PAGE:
Tortured politics

Aspirant Republican presidential candidate Mitt Romney’s announcement that he stands “foursquare behind the president” on the interrogation question illustrates the quandary the White House finds itself in over the issue of detainee treatment. George W. Bush’s legacy will be Iraq. And it is clear that John McCain is the Republican most able to sell continued ...

607064_bush_charlotte15.jpg
607064_bush_charlotte15.jpg

Aspirant Republican presidential candidate Mitt Romney's announcement that he stands "foursquare behind the president" on the interrogation question illustrates the quandary the White House finds itself in over the issue of detainee treatment.

George W. Bush's legacy will be Iraq. And it is clear that John McCain is the Republican most able to sell continued involvement there to the American public. He's in total sympathy with Bush's aspirations for Iraq. Indeed, McCain was one of the Senate co-sponsors of the Iraq Liberation Act way back in 1998. So, playing hardball with McCain on this current torture dispute and hurting McCain's chances in the Republican primary would be self-defeating for Bush - and his legacy. This explains why the White House is going out of its way to be civil, like with Stephen Hadley talking about the "need to find a way through that obstacle course." The prediction that 9/11 widows would be used to attack those who oppose the president's proposed bill has yet to come to pass.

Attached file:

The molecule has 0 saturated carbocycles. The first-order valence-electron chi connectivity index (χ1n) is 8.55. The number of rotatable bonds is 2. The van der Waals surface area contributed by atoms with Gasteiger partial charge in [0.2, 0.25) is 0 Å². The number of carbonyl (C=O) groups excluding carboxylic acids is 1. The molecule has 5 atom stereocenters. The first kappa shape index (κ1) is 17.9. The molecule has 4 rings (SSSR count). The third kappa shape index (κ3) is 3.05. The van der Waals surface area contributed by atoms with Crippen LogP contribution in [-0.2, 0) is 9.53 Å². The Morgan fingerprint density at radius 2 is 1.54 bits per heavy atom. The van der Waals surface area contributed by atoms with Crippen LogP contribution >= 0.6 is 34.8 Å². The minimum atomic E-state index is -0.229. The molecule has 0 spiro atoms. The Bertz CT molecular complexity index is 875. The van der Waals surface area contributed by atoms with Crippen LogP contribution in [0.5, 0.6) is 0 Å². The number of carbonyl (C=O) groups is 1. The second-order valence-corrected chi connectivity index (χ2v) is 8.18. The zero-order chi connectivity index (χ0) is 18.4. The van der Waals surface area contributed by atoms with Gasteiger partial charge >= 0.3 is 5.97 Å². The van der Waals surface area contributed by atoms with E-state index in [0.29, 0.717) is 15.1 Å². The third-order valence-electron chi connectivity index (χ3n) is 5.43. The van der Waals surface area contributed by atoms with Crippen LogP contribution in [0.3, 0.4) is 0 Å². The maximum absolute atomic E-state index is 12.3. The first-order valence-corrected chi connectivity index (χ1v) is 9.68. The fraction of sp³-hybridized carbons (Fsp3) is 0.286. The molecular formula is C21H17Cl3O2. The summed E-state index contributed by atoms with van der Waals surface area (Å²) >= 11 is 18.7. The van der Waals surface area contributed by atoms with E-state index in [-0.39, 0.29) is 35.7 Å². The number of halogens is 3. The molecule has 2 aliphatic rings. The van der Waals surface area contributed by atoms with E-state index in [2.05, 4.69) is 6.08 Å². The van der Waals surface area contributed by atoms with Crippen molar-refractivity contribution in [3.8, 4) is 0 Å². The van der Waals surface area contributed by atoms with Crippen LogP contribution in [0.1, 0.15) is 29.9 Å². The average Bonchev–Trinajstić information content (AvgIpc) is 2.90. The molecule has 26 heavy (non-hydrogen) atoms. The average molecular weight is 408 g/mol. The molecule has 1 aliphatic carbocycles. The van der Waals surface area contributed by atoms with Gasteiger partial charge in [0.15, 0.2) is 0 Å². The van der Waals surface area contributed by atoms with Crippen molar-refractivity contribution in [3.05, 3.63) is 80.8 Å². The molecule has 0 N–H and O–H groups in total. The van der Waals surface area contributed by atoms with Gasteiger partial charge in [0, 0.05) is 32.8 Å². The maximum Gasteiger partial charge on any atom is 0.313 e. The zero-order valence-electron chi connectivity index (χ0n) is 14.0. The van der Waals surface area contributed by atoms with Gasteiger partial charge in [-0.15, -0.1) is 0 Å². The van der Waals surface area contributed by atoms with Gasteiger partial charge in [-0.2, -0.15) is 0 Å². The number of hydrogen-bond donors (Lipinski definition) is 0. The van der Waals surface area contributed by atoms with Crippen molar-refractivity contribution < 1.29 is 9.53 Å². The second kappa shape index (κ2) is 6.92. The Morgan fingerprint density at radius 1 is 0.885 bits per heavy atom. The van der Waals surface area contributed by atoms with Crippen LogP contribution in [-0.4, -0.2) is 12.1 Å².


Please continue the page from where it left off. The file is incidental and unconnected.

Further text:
One other thing that stuck out in all the coverage this weekend was this comment from McCain: "George Shultz said I could say that he strongly favors our position." Shultz, Ronald Reagan's Secretary of State, is Condi Rice's mentor and the man who introduced her to W. One can't help but wonder if she's using Shultz to send a message?

Aspirant Republican presidential candidate Mitt Romney’s announcement that he stands “foursquare behind the president” on the interrogation question illustrates the quandary the

White House finds itself in over the issue of detainee treatment.

George W. Bush’s legacy will be Iraq. And it is clear that John McCain is the Republican most able to sell continued involvement there to the American public. He’s in total sympathy with Bush’s aspirations for Iraq. Indeed, McCain was one of the Senate co-sponsors of the Iraq Liberation Act way back in 1998. So, playing hardball with McCain on this current torture dispute and hurting McCain’s chances in the Republican

primary would be self-defeating for Bush – and his legacy. This explains why the White House is going out of its way to be civil, like with Stephen Hadley talking about the “need to find a way through that obstacle course.” The prediction that 9/11 widows would be used to attack those who oppose the president’s proposed bill has yet to come to pass.

One other thing that stuck out in all the coverage this weekend was this comment from McCain: “George Shultz said I could say that he strongly favors our position.” Shultz, Ronald Reagan’s Secretary of State, is Condi Rice’s mentor and the man who introduced her to W. One can’t help but wonder if she’s using Shultz to send a message?

James Forsyth is assistant editor at Foreign Policy.

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